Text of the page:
Chemically induced colitis

For chemical colitis induction, mice were administered 2.5% DSS (MW, 40 kDa; TdB Consultancy, Uppsala, Sweden) dissolved in drinking water for 5 days, followed by 7 days of regular drinking water, for recovery. Fresh DSS solution was prepared daily. A histological grading of the colitis according to Dieleman et al.76 was performed by two investigators who were unaware of the genotype. The maximum score that can be obtained from this scoring system is 20. For the quantification of cells that were positive for the PCNA in the colon, the total number of epithelial cells and PCNA-positive cells were determined for 10–20 longitudinally sectioned crypts per section. The number of PCNA-positive cells was expressed as the total number of PCNA-positive cells per 100 epithelial cells.

Myeloperoxidase assay

The activity of the MPO enzyme was determined in colon tissues according to a method adapted from Han et al.77. A standard curve was prepared using MPO from human neutrophils at concentrations from 0 to 0.5 U/100 μL. Absorbance was measured at 450 nm on a microplate reader (Mithras). One unit of MPO activity was defined as the quantity of MPO that was necessary to degrade 1 μmoL of hydrogen peroxide/min/mL at 25°C. The MPO activity was expressed as MPO U/g of colonic tissue.

Bacterial challenges: Citrobacter rodentium challenge

Mice were infected by oral gavage with 100 μL of an overnight culture of Luria broth (LB) containing approximately 3.5 × 109 CFU of the kanamycin-resistant C. rodentium strain DBS12078 and sacrificed 10 dpi. No mice died during the experimental period. For fecal bacterial burden analysis, stools were collected from live mice at various times postinoculation. To count bacteria within tissues and feces (at 3, 5 and 10 dpi), biopsy specimens of the colon, ileum, mesenteric lymph nodes, mesenteric fat, liver, spleen and feces were collected in a preweighed 2.0 mL microtube containing 1.0 mL of PBS. Tissue and feces were weighed and then homogenized with a pellet pestle. Feces homogenates were serially diluted in PBS, plated onto LB agar plates containing 100 mg/mL of kanamycin sulfate (Sigma-Aldrich) and incubated overnight at 37°C. C. rodentium colonies were counted the following day and normalized to the stool weight (per gram).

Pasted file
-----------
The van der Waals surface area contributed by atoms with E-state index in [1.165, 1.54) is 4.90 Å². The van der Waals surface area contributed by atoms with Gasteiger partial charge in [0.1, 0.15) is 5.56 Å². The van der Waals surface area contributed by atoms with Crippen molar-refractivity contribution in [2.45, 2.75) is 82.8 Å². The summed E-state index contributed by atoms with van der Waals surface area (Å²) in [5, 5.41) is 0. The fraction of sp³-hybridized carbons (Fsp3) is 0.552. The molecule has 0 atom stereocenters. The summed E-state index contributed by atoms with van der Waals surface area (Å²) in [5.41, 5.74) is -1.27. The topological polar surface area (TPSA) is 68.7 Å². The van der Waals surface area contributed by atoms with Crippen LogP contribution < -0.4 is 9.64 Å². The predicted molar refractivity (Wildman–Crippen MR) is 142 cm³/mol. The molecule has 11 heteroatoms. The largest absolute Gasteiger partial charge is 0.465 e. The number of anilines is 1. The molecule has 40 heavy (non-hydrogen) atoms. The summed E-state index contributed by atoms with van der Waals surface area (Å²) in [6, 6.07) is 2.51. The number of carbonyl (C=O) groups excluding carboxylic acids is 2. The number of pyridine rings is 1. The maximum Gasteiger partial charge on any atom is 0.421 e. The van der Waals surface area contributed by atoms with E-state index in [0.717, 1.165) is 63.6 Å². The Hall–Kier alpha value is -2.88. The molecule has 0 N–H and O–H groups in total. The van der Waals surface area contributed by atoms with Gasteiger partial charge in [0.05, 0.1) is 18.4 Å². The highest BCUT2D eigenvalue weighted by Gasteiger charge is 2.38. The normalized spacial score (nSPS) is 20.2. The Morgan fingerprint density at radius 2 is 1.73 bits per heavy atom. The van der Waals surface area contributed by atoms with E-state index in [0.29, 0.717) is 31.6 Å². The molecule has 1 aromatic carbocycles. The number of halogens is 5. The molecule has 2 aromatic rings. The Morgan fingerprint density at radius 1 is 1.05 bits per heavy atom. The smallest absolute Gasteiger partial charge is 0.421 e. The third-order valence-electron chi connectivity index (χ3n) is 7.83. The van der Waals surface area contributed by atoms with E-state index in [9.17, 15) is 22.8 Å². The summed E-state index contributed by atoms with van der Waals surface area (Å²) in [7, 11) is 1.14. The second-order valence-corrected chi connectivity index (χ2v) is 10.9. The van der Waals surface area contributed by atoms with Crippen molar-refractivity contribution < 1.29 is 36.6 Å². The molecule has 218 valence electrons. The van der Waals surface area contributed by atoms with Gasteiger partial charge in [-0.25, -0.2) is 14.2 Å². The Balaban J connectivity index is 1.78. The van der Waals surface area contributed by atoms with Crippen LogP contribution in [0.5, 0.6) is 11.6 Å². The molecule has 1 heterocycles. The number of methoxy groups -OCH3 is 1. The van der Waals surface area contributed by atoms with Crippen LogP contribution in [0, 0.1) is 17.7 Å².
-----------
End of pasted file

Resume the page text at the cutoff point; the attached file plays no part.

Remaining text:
To assess tissue pathology, we used a scoring system according to Bergstrom et al.3. The maximum score that can be obtained from this scoring system is 15. The colon wet weight/length ratio (mg/cm) was also calculated as a criterion of injury.

Adherent–invasive Escherichia coli (AIEC) challenge